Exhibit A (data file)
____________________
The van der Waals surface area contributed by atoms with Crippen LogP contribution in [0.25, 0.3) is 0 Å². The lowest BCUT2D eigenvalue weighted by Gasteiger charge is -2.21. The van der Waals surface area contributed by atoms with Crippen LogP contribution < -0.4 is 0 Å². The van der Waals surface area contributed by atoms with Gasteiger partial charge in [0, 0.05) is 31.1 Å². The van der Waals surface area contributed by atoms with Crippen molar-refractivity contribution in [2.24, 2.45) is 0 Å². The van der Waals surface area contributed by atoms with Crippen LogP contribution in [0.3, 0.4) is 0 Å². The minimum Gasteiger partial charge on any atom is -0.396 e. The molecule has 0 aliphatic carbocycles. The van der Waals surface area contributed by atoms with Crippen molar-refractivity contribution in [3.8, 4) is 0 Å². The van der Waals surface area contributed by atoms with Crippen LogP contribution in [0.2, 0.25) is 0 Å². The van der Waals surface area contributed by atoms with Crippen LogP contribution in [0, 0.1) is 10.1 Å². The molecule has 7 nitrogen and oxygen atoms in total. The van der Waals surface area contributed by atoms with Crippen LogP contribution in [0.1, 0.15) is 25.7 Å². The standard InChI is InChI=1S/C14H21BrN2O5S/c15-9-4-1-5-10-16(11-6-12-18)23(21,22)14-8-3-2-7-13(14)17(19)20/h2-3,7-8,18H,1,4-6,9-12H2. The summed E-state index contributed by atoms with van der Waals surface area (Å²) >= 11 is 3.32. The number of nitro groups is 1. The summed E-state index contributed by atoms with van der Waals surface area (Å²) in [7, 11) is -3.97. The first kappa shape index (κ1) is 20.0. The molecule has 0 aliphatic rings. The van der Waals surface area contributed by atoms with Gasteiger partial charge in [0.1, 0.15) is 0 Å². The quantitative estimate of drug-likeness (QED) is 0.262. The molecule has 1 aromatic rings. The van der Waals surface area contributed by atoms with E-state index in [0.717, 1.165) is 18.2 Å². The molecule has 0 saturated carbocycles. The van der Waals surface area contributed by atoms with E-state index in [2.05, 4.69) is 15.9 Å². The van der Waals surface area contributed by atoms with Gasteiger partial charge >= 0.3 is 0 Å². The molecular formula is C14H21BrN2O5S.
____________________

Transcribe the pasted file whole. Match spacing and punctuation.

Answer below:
The van der Waals surface area contributed by atoms with Crippen LogP contribution in [0.25, 0.3) is 0 Å². The lowest BCUT2D eigenvalue weighted by Gasteiger charge is -2.21. The van der Waals surface area contributed by atoms with Crippen LogP contribution < -0.4 is 0 Å². The van der Waals surface area contributed by atoms with Gasteiger partial charge in [0, 0.05) is 31.1 Å². The van der Waals surface area contributed by atoms with Crippen molar-refractivity contribution in [2.24, 2.45) is 0 Å². The van der Waals surface area contributed by atoms with Crippen LogP contribution in [0.3, 0.4) is 0 Å². The minimum Gasteiger partial charge on any atom is -0.396 e. The molecule has 0 aliphatic carbocycles. The van der Waals surface area contributed by atoms with Crippen molar-refractivity contribution in [3.8, 4) is 0 Å². The van der Waals surface area contributed by atoms with Crippen LogP contribution in [0.2, 0.25) is 0 Å². The van der Waals surface area contributed by atoms with Crippen LogP contribution in [0, 0.1) is 10.1 Å². The molecule has 7 nitrogen and oxygen atoms in total. The van der Waals surface area contributed by atoms with Crippen LogP contribution in [0.1, 0.15) is 25.7 Å². The standard InChI is InChI=1S/C14H21BrN2O5S/c15-9-4-1-5-10-16(11-6-12-18)23(21,22)14-8-3-2-7-13(14)17(19)20/h2-3,7-8,18H,1,4-6,9-12H2. The summed E-state index contributed by atoms with van der Waals surface area (Å²) >= 11 is 3.32. The number of nitro groups is 1. The summed E-state index contributed by atoms with van der Waals surface area (Å²) in [7, 11) is -3.97. The first kappa shape index (κ1) is 20.0. The molecule has 0 aliphatic rings. The van der Waals surface area contributed by atoms with Gasteiger partial charge in [0.1, 0.15) is 0 Å². The quantitative estimate of drug-likeness (QED) is 0.262. The molecule has 1 aromatic rings. The van der Waals surface area contributed by atoms with E-state index in [0.717, 1.165) is 18.2 Å². The molecule has 0 saturated carbocycles. The van der Waals surface area contributed by atoms with E-state index in [2.05, 4.69) is 15.9 Å². The van der Waals surface area contributed by atoms with Gasteiger partial charge >= 0.3 is 0 Å². The molecular formula is C14H21BrN2O5S.